My experiments with and about sourdough baking have taken me to new places. There is a cult of sourdough bakers, to be sure. And if you’ve read anything at all about baking with sourdough starter instead of commercial yeast you will already know that your starter needs regular feeds just like a family pet and feeding the starter also means you have to discard some of your starter at each feeding. unless you either do a lot of baking or choose to devote an entire kitchen or fridge to starter.
I love biscuits. I admit that they have been a bane in my existence— not having a mum or grandmother who made great biscuits. Too much of my life I had inordinate expectations of my biscuits. I always wanted them to behave in a way not chemically consistent with the recipe. Don’t ask. It’s embarrassing.
Relatively recently I found a Cooks Country recipe that put all those nightmares to bed. I shared that some months ago. I continue enjoying the product!
My Virus induced venture into sourdough has left me, too, with excess discard and the idea of using that discard has nagged at me.
This way of using discarded started really appealed to me and if you have played with sourdough and have some in your fridge, why not give it a try…
yield: 9 BISCUITS
cook time: 15 MINUTES
total time: 40 MINUTES
- 2 1/4 cups (281g) bleached all-purpose flour OR self-rising flour*
- 1 tablespoon baking powder (omit if using self-rising flour)
- 1/4 teaspoon baking soda
- 1 teaspoon kosher salt (omit if using self-rising flour)
- 6 tablespoons (85g) unsalted butter, cold and cut into cubes
- 250g (about 1 cup) mature sourdough starter at 100% hydration, chilled
- 1/4 cup whole milk, more or less as needed
- 1 tablespoon melted butter, for brushing
- Preheat oven to 450 degrees F. Lightly butter the bottom of a 10-inch cast iron skillet.
- In a bowl, whisk together flour and baking powder, baking soda, and salt (if using self-rising flour, omit the baking powder and salt). If it’s particularly warm in your kitchen you can chill the bowl and flour mixture before continuing.
- Add cold cubed butter and cut in with a pastry blender or two knives until butter forms pea-sized pieces coated in flour.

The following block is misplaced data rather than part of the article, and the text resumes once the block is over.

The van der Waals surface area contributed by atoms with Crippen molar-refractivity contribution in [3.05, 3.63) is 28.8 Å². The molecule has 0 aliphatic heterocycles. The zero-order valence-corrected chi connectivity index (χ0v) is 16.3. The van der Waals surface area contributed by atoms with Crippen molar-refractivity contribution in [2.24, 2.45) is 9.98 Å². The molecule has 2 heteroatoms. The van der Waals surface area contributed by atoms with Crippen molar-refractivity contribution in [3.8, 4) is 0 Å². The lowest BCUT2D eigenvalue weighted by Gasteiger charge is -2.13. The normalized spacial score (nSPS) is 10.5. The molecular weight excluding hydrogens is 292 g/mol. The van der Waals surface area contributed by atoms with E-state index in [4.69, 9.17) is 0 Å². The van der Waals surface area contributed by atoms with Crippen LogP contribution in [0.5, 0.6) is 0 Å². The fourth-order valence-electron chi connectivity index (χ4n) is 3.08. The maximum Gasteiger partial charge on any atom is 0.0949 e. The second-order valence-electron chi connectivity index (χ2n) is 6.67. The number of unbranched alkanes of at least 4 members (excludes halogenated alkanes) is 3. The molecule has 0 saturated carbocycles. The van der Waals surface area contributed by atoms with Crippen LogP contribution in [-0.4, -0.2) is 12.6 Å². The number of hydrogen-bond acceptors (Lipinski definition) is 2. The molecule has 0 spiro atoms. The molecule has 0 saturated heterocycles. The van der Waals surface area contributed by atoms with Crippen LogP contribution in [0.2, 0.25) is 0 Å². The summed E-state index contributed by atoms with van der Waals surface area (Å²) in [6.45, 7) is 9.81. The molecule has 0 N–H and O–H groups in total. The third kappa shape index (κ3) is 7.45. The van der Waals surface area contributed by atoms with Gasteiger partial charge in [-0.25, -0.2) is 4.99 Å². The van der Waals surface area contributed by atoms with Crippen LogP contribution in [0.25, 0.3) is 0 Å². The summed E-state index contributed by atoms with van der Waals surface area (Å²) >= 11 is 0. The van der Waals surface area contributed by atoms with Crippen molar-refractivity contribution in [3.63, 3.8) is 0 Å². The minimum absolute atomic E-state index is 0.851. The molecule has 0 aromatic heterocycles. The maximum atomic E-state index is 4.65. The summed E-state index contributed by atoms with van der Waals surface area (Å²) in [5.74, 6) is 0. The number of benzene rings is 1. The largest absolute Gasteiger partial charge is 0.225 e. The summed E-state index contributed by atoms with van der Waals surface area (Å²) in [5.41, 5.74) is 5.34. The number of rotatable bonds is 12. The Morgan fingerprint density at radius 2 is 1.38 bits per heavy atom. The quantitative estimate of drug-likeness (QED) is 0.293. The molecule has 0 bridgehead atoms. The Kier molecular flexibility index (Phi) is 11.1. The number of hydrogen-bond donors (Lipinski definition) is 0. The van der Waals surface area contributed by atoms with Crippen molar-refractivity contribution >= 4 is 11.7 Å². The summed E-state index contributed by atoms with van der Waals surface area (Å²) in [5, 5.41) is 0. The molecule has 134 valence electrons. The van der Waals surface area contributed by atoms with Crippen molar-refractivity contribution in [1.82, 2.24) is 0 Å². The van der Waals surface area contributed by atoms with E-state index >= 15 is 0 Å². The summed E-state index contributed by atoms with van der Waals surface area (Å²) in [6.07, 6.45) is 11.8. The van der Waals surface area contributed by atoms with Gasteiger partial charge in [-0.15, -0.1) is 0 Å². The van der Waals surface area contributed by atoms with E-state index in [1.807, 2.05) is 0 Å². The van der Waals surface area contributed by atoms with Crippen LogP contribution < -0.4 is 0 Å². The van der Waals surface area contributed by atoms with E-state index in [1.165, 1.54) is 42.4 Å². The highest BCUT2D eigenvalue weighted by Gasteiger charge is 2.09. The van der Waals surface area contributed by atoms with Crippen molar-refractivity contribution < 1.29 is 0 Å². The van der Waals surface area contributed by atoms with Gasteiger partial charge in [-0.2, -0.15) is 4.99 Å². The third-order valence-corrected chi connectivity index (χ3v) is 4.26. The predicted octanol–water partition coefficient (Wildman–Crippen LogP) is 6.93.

- Add sourdough starter and 2 tablespoons of milk and mix with a fork until dough starts to come together in a shaggy dough. If dough seems particularly dry (this will depend on the maturity/hydration of your starter), you can add more milk as needed. I found about 1/4 cup of milk was just about right.
- Knead and fold the dough in the bowl a few times to incorporate any remaining dry crumbs (just until it comes together, you don’t want to overwork it).
- Turn dough out onto a work surface. Press into a circle about 1 inch thick.
- Cut into rounds using a 2 1/4 to 2 1/2-inch circle cutter or biscuit cutter. Dip your cutter in flour then press it straight down into the dough and lift back up without twisting (twisting will ‘seal’ the layers and prevent the biscuit from rising properly). Evenly space in prepared cast iron skillet.
- You can press the scraps of dough together once more and cut a few more biscuits from this, just know these re-rolled biscuits won’t rise quite as high.
- Brush tops of biscuits with milk.
- Bake for about 15 minutes or until tops of biscuits just start to turn golden brown.
- Remove from oven and immediately brush with melted butter; serve warm.
- If you are using self rising flour, omit the baking powder and salt (still add the baking soda as this helps with browning).
- If you are using regular all-purpose flour, I recommend a soft-wheat flour like White Lily or Martha White; the soft wheat makes for a more tender biscuit. Regular All Purpose will work but the biscuits will just bit a bit denser.
Original Recipe URL: https://www.loveandoliveoil.com/2020/02/flaky-sourdough-biscuits.html